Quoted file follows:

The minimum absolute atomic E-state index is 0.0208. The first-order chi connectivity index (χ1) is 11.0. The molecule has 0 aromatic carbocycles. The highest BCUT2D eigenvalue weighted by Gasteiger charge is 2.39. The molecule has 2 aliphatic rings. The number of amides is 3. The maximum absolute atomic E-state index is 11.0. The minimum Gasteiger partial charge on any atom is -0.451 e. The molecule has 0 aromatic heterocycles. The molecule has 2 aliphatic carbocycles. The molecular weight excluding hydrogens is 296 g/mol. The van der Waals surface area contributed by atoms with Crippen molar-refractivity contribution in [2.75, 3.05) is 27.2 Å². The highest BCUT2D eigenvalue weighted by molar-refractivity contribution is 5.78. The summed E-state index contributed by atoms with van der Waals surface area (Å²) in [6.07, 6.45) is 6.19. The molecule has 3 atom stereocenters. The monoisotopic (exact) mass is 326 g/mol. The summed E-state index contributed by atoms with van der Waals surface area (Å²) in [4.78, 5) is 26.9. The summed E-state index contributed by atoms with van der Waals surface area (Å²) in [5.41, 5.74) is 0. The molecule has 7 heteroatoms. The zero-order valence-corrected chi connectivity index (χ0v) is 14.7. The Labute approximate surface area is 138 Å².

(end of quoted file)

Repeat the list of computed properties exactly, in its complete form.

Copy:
The minimum absolute atomic E-state index is 0.0208. The first-order chi connectivity index (χ1) is 11.0. The molecule has 0 aromatic carbocycles. The highest BCUT2D eigenvalue weighted by Gasteiger charge is 2.39. The molecule has 2 aliphatic rings. The number of amides is 3. The maximum absolute atomic E-state index is 11.0. The minimum Gasteiger partial charge on any atom is -0.451 e. The molecule has 0 aromatic heterocycles. The molecule has 2 aliphatic carbocycles. The molecular weight excluding hydrogens is 296 g/mol. The van der Waals surface area contributed by atoms with Crippen molar-refractivity contribution in [2.75, 3.05) is 27.2 Å². The highest BCUT2D eigenvalue weighted by molar-refractivity contribution is 5.78. The summed E-state index contributed by atoms with van der Waals surface area (Å²) in [6.07, 6.45) is 6.19. The molecule has 3 atom stereocenters. The monoisotopic (exact) mass is 326 g/mol. The summed E-state index contributed by atoms with van der Waals surface area (Å²) in [4.78, 5) is 26.9. The summed E-state index contributed by atoms with van der Waals surface area (Å²) in [5.41, 5.74) is 0. The molecule has 7 heteroatoms. The zero-order valence-corrected chi connectivity index (χ0v) is 14.7. The Labute approximate surface area is 138 Å².